VANCOUVER EASTSIDE MISSING WOMEN
Judge in Robert Pickton serial murder case steps down over schedule conflict
June 1, 2005
NEW WESTMINSTER, B.C. (CP) - The judge scheduled to hear Canada's biggest murder case was replaced Wednesday only a couple of days into pre-trial proceedings.
Justice Geoffrey Barrow of B.C. Supreme Court is stepping aside because of "scheduling problems" with accused serial killer Robert Pickton's trial and other cases, Associate Chief Justice Patrick Dohm told lawyers at a brief hearing.
Barrow, who normally is based in Kelowna, B.C., had just begun hearing arguments last week in a defence application for a strict publication ban on pre-trial proceedings in the sensational murder case.
Dohm said he'll be replaced by Justice James Williams, who normally sits in New Westminster's Supreme Court.
The lawyers were told by Dohm they should recap their arguments on the ban when the hearing resumes Friday.
"The court will not lose any real time in this change," he said.
Pickton, 55, faces 27 counts of first-degree murder in the disappearance of women from Vancouver's seedy Downtown Eastside, mostly in the 1990s.
He was arrested in February 2002 after police raided his suburban Port Coquitlam pig farm. Pickton was charged after a painstaking search for DNA from dozens of missing women, mostly drug-addicted prostitutes, who disappeared over a two-decade period.
He was committed to stand trial on a dozen counts after a six-month preliminary hearing in 2003 and 15 charges were added last week.
Pickton, wearing a grey and black striped shirt, quietly watched Wednesday's hearing via a video link from a suburban pre-trial centre where he is being held.
Neither Pickton's lawyer, Peter Ritchie, nor Crown prosecutor Mike Petrie would comment on the change of judges or the reasons behind it. But lawyers representing news organizations said they were surprised, given widespread understanding the case will go well into next year.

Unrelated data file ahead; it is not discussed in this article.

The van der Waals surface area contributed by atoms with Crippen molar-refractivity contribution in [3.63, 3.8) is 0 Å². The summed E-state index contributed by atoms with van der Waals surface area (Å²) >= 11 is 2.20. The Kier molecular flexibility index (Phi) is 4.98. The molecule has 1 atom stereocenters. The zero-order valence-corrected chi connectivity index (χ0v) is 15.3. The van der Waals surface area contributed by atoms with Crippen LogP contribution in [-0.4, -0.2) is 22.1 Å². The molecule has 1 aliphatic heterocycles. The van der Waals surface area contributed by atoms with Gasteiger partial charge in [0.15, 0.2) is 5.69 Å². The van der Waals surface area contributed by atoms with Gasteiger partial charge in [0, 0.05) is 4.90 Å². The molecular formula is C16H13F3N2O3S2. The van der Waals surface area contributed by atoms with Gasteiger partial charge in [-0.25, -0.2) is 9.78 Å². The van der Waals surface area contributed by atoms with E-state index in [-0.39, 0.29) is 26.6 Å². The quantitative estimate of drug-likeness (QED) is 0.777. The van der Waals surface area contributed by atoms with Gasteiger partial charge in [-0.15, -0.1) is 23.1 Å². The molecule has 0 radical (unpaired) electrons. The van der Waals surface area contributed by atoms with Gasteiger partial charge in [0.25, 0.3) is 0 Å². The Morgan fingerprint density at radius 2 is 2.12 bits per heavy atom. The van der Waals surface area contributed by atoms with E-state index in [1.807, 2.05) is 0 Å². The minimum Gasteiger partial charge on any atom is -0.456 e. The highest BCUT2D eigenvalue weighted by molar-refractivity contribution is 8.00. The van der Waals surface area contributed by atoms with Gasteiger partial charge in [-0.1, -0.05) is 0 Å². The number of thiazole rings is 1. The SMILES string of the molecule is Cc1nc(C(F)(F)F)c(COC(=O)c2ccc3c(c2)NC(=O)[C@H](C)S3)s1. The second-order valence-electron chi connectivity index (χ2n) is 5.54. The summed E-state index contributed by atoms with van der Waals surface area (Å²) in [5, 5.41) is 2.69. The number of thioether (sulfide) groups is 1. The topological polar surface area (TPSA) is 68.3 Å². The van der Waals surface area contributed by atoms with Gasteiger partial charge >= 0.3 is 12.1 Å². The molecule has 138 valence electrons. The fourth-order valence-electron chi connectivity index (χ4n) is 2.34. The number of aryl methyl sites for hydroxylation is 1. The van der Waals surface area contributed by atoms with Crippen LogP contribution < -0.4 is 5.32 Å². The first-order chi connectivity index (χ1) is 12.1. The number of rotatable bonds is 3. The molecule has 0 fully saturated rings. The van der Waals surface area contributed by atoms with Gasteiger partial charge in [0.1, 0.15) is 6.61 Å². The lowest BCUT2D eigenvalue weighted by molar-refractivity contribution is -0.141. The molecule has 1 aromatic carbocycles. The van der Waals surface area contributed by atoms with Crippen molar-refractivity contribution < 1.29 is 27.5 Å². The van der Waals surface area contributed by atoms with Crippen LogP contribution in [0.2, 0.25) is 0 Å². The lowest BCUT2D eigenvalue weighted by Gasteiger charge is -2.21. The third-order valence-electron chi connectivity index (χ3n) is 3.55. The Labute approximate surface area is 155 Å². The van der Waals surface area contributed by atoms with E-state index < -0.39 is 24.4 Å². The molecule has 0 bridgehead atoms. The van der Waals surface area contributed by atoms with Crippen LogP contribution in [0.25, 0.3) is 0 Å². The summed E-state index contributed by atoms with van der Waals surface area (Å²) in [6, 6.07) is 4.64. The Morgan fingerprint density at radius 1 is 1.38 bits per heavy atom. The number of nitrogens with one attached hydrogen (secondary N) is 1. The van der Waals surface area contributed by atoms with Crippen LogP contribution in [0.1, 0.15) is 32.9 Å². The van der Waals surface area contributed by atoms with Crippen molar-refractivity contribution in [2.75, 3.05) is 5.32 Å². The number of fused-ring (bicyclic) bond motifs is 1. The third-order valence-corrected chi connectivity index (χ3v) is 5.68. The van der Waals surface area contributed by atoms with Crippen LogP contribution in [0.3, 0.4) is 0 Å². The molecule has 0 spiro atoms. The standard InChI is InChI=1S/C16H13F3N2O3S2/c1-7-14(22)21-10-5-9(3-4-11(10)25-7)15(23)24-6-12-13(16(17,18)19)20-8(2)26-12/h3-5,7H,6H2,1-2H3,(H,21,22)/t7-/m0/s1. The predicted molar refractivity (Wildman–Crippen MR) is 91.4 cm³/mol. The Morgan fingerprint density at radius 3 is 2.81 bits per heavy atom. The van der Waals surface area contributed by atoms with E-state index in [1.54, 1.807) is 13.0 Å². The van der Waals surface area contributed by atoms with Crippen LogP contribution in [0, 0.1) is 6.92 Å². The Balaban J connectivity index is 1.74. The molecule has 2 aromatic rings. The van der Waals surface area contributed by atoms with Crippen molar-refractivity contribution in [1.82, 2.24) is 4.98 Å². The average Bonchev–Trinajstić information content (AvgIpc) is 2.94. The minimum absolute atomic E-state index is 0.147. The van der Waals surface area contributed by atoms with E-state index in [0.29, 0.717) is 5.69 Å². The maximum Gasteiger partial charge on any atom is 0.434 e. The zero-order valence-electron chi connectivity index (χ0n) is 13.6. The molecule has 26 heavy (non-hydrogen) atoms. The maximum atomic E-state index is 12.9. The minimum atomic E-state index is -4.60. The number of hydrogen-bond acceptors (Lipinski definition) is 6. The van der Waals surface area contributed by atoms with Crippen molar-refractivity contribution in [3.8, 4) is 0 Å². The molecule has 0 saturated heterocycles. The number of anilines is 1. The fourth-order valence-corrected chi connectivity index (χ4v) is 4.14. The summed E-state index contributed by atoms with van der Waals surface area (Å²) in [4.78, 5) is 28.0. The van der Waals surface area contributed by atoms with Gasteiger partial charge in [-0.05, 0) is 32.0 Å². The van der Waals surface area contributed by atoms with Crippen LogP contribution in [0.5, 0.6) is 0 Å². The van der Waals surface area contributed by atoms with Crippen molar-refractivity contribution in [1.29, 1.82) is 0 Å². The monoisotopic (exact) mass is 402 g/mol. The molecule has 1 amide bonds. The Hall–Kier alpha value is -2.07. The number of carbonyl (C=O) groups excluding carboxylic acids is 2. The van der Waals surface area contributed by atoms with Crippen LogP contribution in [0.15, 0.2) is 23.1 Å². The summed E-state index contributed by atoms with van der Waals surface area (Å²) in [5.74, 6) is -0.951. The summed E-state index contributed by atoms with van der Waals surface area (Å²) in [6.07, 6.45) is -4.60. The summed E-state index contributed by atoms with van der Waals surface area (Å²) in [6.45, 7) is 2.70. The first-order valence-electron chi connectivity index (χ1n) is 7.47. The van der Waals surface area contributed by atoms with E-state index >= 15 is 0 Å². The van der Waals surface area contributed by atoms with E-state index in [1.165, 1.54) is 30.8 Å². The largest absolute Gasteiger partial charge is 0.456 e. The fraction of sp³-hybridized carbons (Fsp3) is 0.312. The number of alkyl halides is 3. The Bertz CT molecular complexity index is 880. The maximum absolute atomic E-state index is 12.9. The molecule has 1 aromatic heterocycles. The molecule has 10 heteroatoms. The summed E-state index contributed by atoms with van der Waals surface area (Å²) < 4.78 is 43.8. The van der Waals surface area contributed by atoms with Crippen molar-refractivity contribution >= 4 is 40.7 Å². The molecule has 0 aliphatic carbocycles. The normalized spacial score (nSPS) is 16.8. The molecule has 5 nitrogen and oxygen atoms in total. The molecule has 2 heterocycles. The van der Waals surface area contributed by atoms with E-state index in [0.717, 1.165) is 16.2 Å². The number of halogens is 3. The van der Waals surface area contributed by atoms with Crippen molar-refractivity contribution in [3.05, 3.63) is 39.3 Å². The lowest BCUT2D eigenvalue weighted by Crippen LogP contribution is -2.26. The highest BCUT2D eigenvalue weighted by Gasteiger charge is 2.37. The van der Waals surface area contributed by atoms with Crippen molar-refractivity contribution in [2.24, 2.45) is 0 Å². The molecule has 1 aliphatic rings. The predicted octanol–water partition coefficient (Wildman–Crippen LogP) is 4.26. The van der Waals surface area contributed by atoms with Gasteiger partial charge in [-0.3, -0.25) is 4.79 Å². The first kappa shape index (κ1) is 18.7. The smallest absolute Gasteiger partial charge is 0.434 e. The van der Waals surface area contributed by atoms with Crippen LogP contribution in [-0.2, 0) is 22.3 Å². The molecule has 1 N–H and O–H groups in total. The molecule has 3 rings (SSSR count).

"I think everyone would have thought those sorts of issues would have been worked out before the trial started on (last) Wednesday," said Michael Skene, representing CTV and the Globe and Mail.
Dan Burnett, representing CBC and the Vancouver Sun and Province newspapers, said he was baffled by the switch.
"I'm as curious as anybody else," he said in an interview.
But Skene added that if a change had to be made, this was a good time because Barrow had only presided over the case for two days, hearing arguments for and against the publication ban.
"Not much more than those two days will have been lost, aside from whatever background reading the judge might have done," said Skene.
Barrow, a former Crown prosecutor appointed to the bench in December 2001, was handed the Pickton case March 31.
He was scheduled to preside over defence applications for a publication ban and disclosure of Crown evidence, as well as evidentiary hearings this fall before the trial proper begins sometime in early 2006.
Williams was a prominent Vancouver criminal lawyer before being appointed to the B.C. Supreme Court in October 2002.
His clients included two of the 39 RCMP officers who were the subject of complaints after a police pepper-sprayed and arrested protesters at the 1997 Asia-Pacific Economic Conference summit in 1997.
Skene said Williams had experience with high-profile criminal cases as a lawyer, including issues around pre-trial publicity, and should have no trouble getting up to speed on arguments surrounding the publication ban in Pickton.
Ritchie had asked Barrow not only to ban publication of any potentially prejudicial evidence coming out of the disclosure and pre-trial hearings but also bar reporters or spectators to speak to anyone about what they heard to avoid information leaking onto the Internet.
He also suggested Barrow had the option of closing the hearings entirely.
Publication bans are commonly granted in jury trials, although Pickton has not yet pleaded nor decided whether he wants to be tried by a jury or a judge alone.
But media lawyers said Ritchie's application is unprecedented and would violate Charter guarantees of freedom of expression, which the Supreme Court of Canada reaffirmed regarding court proceedings in a 1994 ruling.
© The Canadian Press 2005
Missing women's families remember their loved
ones - May 26, 2005
Updated: August 21, 2016